Her pretty black city car was anywhere from dirty.
Mine on the other hand? Absolutely filthy.
Trips to the ball field for softball practice, trips to granparent's houses, or just trips to visit friends, require gravel roads around here. I love to hate them.
Even when completely sealed up, windows tight, doors closed, the dust still infiltrates my nostrils. When it hasn't rained in a couple months, like as of late here, you can sense the dust particles filtering through the smallest of spaces and settling on the dash. And the outside? Forget it. You open the door and dust flies everywhere. You pop the trunk, you're covered in the ashy, dried dirt.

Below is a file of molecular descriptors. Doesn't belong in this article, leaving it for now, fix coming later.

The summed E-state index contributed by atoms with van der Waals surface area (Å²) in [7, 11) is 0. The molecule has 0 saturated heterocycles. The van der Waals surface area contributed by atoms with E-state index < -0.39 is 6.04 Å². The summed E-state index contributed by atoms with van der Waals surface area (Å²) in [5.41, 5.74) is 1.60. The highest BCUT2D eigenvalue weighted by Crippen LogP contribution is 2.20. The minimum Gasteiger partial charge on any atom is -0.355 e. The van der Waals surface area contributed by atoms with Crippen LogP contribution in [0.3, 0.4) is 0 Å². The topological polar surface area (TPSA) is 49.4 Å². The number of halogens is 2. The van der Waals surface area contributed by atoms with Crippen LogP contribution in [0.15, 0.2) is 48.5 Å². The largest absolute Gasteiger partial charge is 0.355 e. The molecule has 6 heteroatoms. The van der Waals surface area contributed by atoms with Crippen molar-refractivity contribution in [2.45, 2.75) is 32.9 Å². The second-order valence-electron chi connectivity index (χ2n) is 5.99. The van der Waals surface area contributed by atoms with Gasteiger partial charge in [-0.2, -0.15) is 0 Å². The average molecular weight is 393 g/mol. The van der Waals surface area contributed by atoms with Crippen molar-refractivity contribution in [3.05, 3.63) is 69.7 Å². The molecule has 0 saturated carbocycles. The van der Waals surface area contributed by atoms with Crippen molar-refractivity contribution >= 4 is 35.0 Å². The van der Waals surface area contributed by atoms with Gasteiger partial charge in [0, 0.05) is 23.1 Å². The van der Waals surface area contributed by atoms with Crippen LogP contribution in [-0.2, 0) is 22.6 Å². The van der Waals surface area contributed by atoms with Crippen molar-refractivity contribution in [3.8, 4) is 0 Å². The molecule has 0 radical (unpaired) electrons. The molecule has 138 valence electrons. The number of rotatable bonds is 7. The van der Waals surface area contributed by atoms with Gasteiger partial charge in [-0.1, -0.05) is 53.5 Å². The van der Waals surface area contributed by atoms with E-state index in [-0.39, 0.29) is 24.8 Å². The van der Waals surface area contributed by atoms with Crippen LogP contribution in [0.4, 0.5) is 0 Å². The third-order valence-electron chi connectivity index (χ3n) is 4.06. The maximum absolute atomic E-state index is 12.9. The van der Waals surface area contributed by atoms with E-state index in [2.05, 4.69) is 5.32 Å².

But the beauty? It is in the solitude of the dirt and gravel roads. It is in the rolling fields and the wildlife. It is in the old bridges you have to cross.
It's also in the company. On the highway each person is just a passing vessel of metal and machine, hardly worth your attention. But on a gravel road, barely wide enough for two cars, you have to pull over, slow down, and look at the person driving by. You wave, you maneuver around, and for a moment in time you're in it together with them; it's a dance in the middle of nowhere.
We could wash our car, but I don't see the point. We don't plan to stop driving these roads. And for now, my dirty car will remind me of a slower pace of life-- the dust simply a piece of my home.